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LETTERS TO EDITOR  
Year : 2020  |  Volume : 62  |  Issue : 4  |  Page : 447-448
Comments on “Psychological impact of COVID-19 pandemic on general population in West Bengal: A cross-sectional study”


Deaprtment of Psychiatry, Central Institute of Psychiatry, Ranchi, Jharkhand, India

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Date of Submission01-Jun-2020
Date of Acceptance20-Jun-2020
Date of Web Publication27-Jul-2020
 

How to cite this article:
Khanra S, Goyal N, Khess CR. Comments on “Psychological impact of COVID-19 pandemic on general population in West Bengal: A cross-sectional study”. Indian J Psychiatry 2020;62:447-8

How to cite this URL:
Khanra S, Goyal N, Khess CR. Comments on “Psychological impact of COVID-19 pandemic on general population in West Bengal: A cross-sectional study”. Indian J Psychiatry [serial online] 2020 [cited 2020 Aug 9];62:447-8. Available from: http://www.indianjpsychiatry.org/text.asp?2020/62/4/447/291000




Sir,

We have read the article by Chakraborty and Chatterjee [1] titled, “Psychological impact of COVID-19 pandemic on general population in West Bengal: A cross-sectional study” with interest. The authors aimed to “evaluate the psychological impact of COVID-19 pandemic on the general public.”First, we would like to discourage use of phrase like “general public” in peer-reviewed literature. Second, going back to the aim of the study as mentioned in the abstract, which was to assess psychological impact of COVID-19 pandemic among general population in West Bengal, we find that interchangeable use of “general public” and “general population” is loose and not welcome. Third, any sample for scientific research should be drawn from a defined population and sampling method should be rationally adopted based on the aim and hypothesis of a study which is missing in the article. The authors chose WhatsApp-based survey. How participants were contacted on WhatsApp? Individually or in groups or both? If individually, how were they chosen? From contact list or by any other means? If from contact list, then contact list of one or both researchers? If by groups, then how were the groups chosen? Were the groups selected only where researchers were a member, or did members of a group kept forwarding the link to other groups? Were duplicate responses by same participant checked? Also, links were open only for 48 h; reason of such a short duration has not been justified. These issues grossly limited generalizability of the result obtained in the study, thereby thwarting the aim of the study. The authors might have a look into an article by Ameen and Praharaj [2] where they have discussed about drawbacks of a WhatsApp-based survey which are applicable in this study too. Fourth, how was the self-designed questionnaire developed has not been mentioned. Was any guideline followed? Did the authors consult any previous research work? How was the content validity established? Eysenbach [3] had discussed about a checklist to improve quality of web surveys which would be useful to conduct future web-based surveys. Fifth, the authors mentioned “this survey consciously made an attempt to keep health care professional out of the ambit …”. This type of statement also diluted the methods of the study adding to shortcomings mentioned above. Furthermore, this clearly indicates that the authors adopted a convenient sampling approach which is far from appropriate for their current study. Sixth, the authors kept “able to read English” as an inclusion criterion. We wonder how this could be an inclusion criterion for a sample in West Bengal where 85.27% of total population speaks Bengali and only 1.71% of total population speaks English.[4],[5] Seventh, in discussion on “feeling worried” and “depressed” and having “disturbed sleep,” the authors compared with rates of “community sample,” but surprisingly did not care to cite any literature. Eighth, how did the authors reach the conclusion that 'the pandemic threatened the existence of the respondents.' is not clear. The conclusion went beyond the scope of their study.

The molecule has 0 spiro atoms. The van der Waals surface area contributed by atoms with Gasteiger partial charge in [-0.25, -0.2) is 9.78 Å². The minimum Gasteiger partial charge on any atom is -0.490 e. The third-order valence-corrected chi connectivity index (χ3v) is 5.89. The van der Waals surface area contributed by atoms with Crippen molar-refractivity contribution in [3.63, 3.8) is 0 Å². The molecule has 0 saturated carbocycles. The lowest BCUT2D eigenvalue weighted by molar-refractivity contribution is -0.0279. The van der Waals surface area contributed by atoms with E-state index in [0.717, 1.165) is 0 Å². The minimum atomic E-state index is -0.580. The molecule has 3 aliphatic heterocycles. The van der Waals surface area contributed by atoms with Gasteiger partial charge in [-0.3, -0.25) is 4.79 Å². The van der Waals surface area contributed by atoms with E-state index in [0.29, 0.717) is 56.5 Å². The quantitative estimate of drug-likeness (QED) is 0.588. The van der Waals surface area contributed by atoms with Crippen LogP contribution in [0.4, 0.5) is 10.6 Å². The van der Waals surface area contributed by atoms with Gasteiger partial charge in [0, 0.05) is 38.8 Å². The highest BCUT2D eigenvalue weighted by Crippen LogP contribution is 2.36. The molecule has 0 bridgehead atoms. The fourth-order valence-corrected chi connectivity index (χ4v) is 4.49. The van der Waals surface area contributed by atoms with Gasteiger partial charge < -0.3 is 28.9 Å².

Financial support and sponsorship

Nil.

Conflicts of interest

There are no conflicts of interest.



 
   References Top

1.
Chakraborty K, Chatterjee M. Psychological impact of COVID19 pandemic on general population in West Bengal: A cross-sectional study. Indian J Psychiatry 2020;62:266-72.  Back to cited text no. 1
  [Full text]  
2.
Ameen S, Praharaj SK. Problems in using WhatsApp groups for survey research. Indian J Psychiatry 2020;62:327-8.  Back to cited text no. 2
  [Full text]  
3.
Eysenbach G. Improving the quality of Web surveys: The Checklist for Reporting Results of Internet E-Surveys (CHERRIES). J Med Internet Res 2004;6:e34.  Back to cited text no. 3
    
4.
Office of the Registrar General & Census Commissioner. Linguistic Survey of India West Bengal Part – I. India: Office of the Registrar General & Census Commissioner, Available from: https://www.censusindia.gov.in/2011-documents/lsi/ling_wb.html. [Last accessed on 2020 May 29].  Back to cited text no. 4
    
5.
Office of the Registrar General & Census Commissioner, India. Provisional Population Totals at a Glance Figure: 2011- West Bengal. Available from: https://censusindia.gov.in/2011-prov-results/prov_data_products_wb.html. [Last accessed on 2020 May 29].  Back to cited text no. 5
    

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Correspondence Address:
Sourav Khanra
Deaprtment of Psychiatry, Central Institute of Psychiatry, Ranchi, Jharkhand
India
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Source of Support: None, Conflict of Interest: None


DOI: 10.4103/psychiatry.IndianJPsychiatry_607_20

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